A fiber optic voltage sensor is described which includes a source of light, a reference fiber for receiving a known percentage of the light and an electrostrictive element having terminals across which is applied, a voltage to be measured. The electrostrictive element is responsive to the applied voltage to assume an altered physical state. A measuring fiber also receives a known percentage of light from the light source and is secured about the electrostrictive element. The measuring fiber is provided with a cladding and exhibits an evanescent wave in the cladding. The measuring fiber has a known length which is altered when the electrostrictive element assumes its altered physical state. A differential sensor is provided which senses the intensity of light in both the reference fiber and the measuring fiber and provides an output indicative of the difference between the intensities.

  4. RECIPIENT: Paulsson, Inc. u.s. DEPARTJl.iENT OF ENERGY EERE PROJECT...

    Broader source: Energy.gov (indexed) [DOE]

    STATE: CA PROJECT TITLE: Development of a 300C, 200 level , 3C Fiber Optic Downhole Seismic Receiver Array for Surveying and Monitoring of Geothermal Reservoirs Funding...

  5. CX-010245: Categorical Exclusion Determination | Department of...

    Broader source: Energy.gov (indexed) [DOE]

    Determination Development of a 300 Degree, 200 Level, 3C Fiber Optic Downhole Seismic Receiver Array for Surveying and Monitoring of Geothermal Reservoirs CX(s) Applied:...

  6. CX-007886: Categorical Exclusion Determination | Department of...

    Broader source: Energy.gov (indexed) [DOE]

    Exclusion Determination Development of a 300C, 200 level, 3C Fiber Optic Downhole Seismic Receiver Array for Surveying and Monitoring of Geothermal Reservoirs CX(s) Applied:...

  7. Microbend fiber-optic temperature sensor

    DOE Patents [OSTI]

    Weiss, J.D.

    1995-05-30T23:59:59.000Z

    A temperature sensor is made of optical fiber into which quasi-sinusoidal microbends have been permanently introduced. In particular, the present invention includes a graded-index optical fiber directing steady light through a section of the optical fiber containing a plurality of permanent microbends. The microbend section of the optical fiber is contained in a thermally expansive sheath, attached to a thermally expansive structure, or attached to a bimetallic element undergoing temperature changes and being monitored. The microbend section is secured to the thermally expansive sheath which allows the amplitude of the microbends to decrease with temperature. The resultant increase in the optical fiber`s transmission thus allows temperature to be measured. The plural microbend section of the optical fiber is secured to the thermally expansive structure only at its ends and the microbends themselves are completely unconstrained laterally by any bonding agent to obtain maximum longitudinal temperature sensitivity. Although the permanent microbends reduce the transmission capabilities of fiber optics, the present invention utilizes this phenomenon as a transduction mechanism which is optimized to measure temperature. 5 figs.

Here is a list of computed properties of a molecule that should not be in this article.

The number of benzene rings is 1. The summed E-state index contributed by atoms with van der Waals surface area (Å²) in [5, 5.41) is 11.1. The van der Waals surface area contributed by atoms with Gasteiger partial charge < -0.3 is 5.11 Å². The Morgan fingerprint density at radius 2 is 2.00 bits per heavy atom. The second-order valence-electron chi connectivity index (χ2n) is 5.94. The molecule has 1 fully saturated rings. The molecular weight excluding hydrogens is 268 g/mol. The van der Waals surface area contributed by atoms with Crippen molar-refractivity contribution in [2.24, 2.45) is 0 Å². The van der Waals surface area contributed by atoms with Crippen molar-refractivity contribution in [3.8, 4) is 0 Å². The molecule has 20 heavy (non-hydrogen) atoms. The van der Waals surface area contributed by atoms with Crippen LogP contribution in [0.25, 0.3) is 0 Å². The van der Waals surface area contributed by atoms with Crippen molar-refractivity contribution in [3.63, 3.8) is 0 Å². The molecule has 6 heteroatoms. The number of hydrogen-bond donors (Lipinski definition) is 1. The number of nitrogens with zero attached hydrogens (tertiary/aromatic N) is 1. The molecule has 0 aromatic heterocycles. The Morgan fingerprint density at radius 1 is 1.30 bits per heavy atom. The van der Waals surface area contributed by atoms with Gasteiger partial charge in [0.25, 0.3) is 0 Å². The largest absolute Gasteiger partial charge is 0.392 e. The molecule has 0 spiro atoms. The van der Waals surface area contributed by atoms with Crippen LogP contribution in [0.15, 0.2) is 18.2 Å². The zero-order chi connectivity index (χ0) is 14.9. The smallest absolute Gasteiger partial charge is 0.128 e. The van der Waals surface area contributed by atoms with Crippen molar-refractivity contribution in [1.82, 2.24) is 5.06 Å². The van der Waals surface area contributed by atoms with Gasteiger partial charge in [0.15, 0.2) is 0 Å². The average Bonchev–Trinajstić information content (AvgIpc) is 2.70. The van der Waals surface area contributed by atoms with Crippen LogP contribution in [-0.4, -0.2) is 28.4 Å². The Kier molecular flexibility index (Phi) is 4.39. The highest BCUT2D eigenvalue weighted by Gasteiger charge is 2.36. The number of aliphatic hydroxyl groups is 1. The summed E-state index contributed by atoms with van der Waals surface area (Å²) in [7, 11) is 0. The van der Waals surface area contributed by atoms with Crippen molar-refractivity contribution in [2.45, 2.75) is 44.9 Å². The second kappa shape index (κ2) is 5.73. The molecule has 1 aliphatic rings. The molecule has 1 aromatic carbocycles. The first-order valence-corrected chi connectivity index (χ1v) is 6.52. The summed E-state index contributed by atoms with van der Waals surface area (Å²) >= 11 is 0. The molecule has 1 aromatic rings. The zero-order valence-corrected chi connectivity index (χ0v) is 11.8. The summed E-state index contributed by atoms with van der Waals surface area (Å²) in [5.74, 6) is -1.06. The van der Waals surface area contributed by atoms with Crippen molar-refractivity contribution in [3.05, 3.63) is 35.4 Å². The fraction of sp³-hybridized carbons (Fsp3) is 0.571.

8. Moisture Penetration Through Optical Fiber Coatings

    E-Print Network [OSTI]

    Matthewson, M. John

    Moisture Penetration Through Optical Fiber Coatings J. L. Armstrong, M. J. Matthewson and C. R for measuring the diffusion coefficients of water vapor through optical fiber polymer coatings has been. Kurkjian #12;732 International Wire & Cable Symposium Proceedings 1998 Moisture Penetration Through Optical

  9. TRS-Fiber Optic Classifier Sensor Installation

    E-Print Network [OSTI]

    Prevedouros, Panos D.

    TRS-Fiber Optic Classifier Sensor Installation The sensor that the Traffic Recording System (TRS) uses is the Flexsense Portable Fiberoptic Sensor System by Optical Sensor Systems. This includes two is undetected by the TRS. The user must make sure that the sensors do not get bent or twisted or the fiber optic

  10. The transport properties of activated carbon fibers

    SciTech Connect (OSTI)

    di Vittorio, S.L. (Massachusetts Inst. of Tech., Cambridge, MA (USA). Dept. of Materials Science and Engineering); Dresselhaus, M.S. (Massachusetts Inst. of Tech., Cambridge, MA (USA). Dept. of Electrical Engineering and Computer Science Massachusetts Inst. of Tech., Cambridge, MA (USA). Dept. of Physics); Endo, M. (Shinshu Univ., Nagano (Japan). Dept. of Electrical Engineering); Issi, J-P.; Piraux, L.

    1990-07-01T23:59:59.000Z

    The transport properties of activated isotropic pitch-based carbon fibers with surface area 1000 m{sup 2}/g have been investigated. We report preliminary results on the electrical conductivity, the magnetoresistance, the thermal conductivity and the thermopower of these fibers as a function of temperature. Comparisons are made to transport properties of other disordered carbons. 19 refs., 4 figs.

  11. Carbon fiber manufacturing via plasma technology

    DOE Patents [OSTI]